In August 2013, I had the honor of being selected as the superintendent of Madera Unified, a district where I had spent 24 years as a teacher and an administrator. My selection was greeted with a standing ovation from community members in the boardroom.
Last Wednesday evening, less than four years later, I was unceremoniously escorted out of that same boardroom, removed by the School Board “without cause.” It was, to say the least, an ignominious and incongruous ending to what had been a stellar 35-year career in education. From what I can tell, the reaction from the community was confusion and shock. This decision leaves many unanswered questions.
When Superintendent Dr. Julie O’Kane retired in 2006, I accepted a position as the superintendent of a small school district in Fresno County. Four years later, I was recruited as an associate superintendent in Fresno Unified, the fourth-largest district in the State, and then served one year as an administrator at the Fresno County Office of Education. I worked hard to prepare myself for an opportunity to return to Madera Unified as superintendent, an opportunity that presented itself when former Superintendent Gustavo Balderas resigned after only 18 months.
But Madera Unified had changed dramatically in the seven years that I had been away. During this time, there had been six superintendents or interim superintendents in the district. Several members of the Board of Trustees had been under investigation for improper conduct during the previous superintendent search, resulting in the chosen candidate — a well-respected, successful alumnus of Madera High School — withdrawing his candidacy. Numerous lawsuits involving high-level administrators were ongoing. Teachers had been at impasse for several months and were threatening to strike.
The challenges were substantial. Admittedly, I had reservations about returning, but my reputation in the Madera community had good currency. Teachers put down their picket signs and signed a contract within three weeks of my arrival. The two subsequent contracts signed by teachers each broke the State record for the highest approval of any contract in the history of the California Teachers Association. I recruited the best talent I could find, a mixture of locals and administrators from around the state, and began the work of repairing trust in the district. In November 2014, in spite of the opposition of three current board members, two of whom came in during this same election, the community passed Measure G, a $70 million bond to build a much-needed high school and alleviate the crippling overcrowding in our schools. We now have two state-of-the-art schools in construction, with a third high-tech middle school in preliminary planning stages.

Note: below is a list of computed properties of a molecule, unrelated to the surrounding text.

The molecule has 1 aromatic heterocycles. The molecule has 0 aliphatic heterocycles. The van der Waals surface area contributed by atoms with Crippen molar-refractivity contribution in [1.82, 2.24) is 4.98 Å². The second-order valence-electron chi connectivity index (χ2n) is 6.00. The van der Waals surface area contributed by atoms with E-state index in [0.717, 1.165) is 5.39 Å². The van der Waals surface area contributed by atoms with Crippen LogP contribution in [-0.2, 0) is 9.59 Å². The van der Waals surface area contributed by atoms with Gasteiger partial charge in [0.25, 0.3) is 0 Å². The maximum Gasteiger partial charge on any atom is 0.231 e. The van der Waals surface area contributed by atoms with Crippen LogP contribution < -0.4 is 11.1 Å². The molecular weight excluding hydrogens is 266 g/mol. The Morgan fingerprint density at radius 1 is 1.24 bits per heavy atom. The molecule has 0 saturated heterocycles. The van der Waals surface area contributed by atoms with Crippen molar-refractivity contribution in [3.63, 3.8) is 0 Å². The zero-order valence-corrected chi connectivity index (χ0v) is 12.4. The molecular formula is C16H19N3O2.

At the board’s directive, staff created a 12-year facilities master plan that details the construction of seven new schools, a new adult ed building, and a new district office to replace the crumbling 60-year old building that is currently the district’s headquarters. The plan also details the revenue sources for these projects, avoiding any long-term debt financing that has so plagued the District in previous building projects.
I am most proud of our student achievement. Graduation rates soared to record highs among all students, as well as among all measured subgroups, including English learners and migrant students, during my four years as Superintendent. Record numbers of students are attending college, and our four-year university eligibility rates are at historic highs. Our emphasis on early literacy has resulted in dramatically higher reading fluency among elementary students. At the same time, student expulsions have plummeted to their lowest level since records have been kept in Madera Unified. Our career technical education, robotics, and FFA programs are renowned throughout the State. Our athletic teams are in resurgence, with seven section championships in the last three years. We have expanded the visual and performing arts, and have the district’s first-ever string ensemble program. We recently became the first district to receive the state’s highest recognition for our parent engagement efforts, coordinated through our exemplary parent resource centers, which were established when I returned to Madera Unified.
The school board has the right to release a superintendent “without cause”, and buy out the contract. But the Madera community also has the right to voice their concerns as to why the board chose to take such drastic action in light of the overwhelming evidence that the district has been improving during the last four years. Is this move in the best interests of the children? I trust the Madera community will ask the right questions of their elected leaders.
— Edward C. Gonzalez,
Former superintendent of Madera Unified School District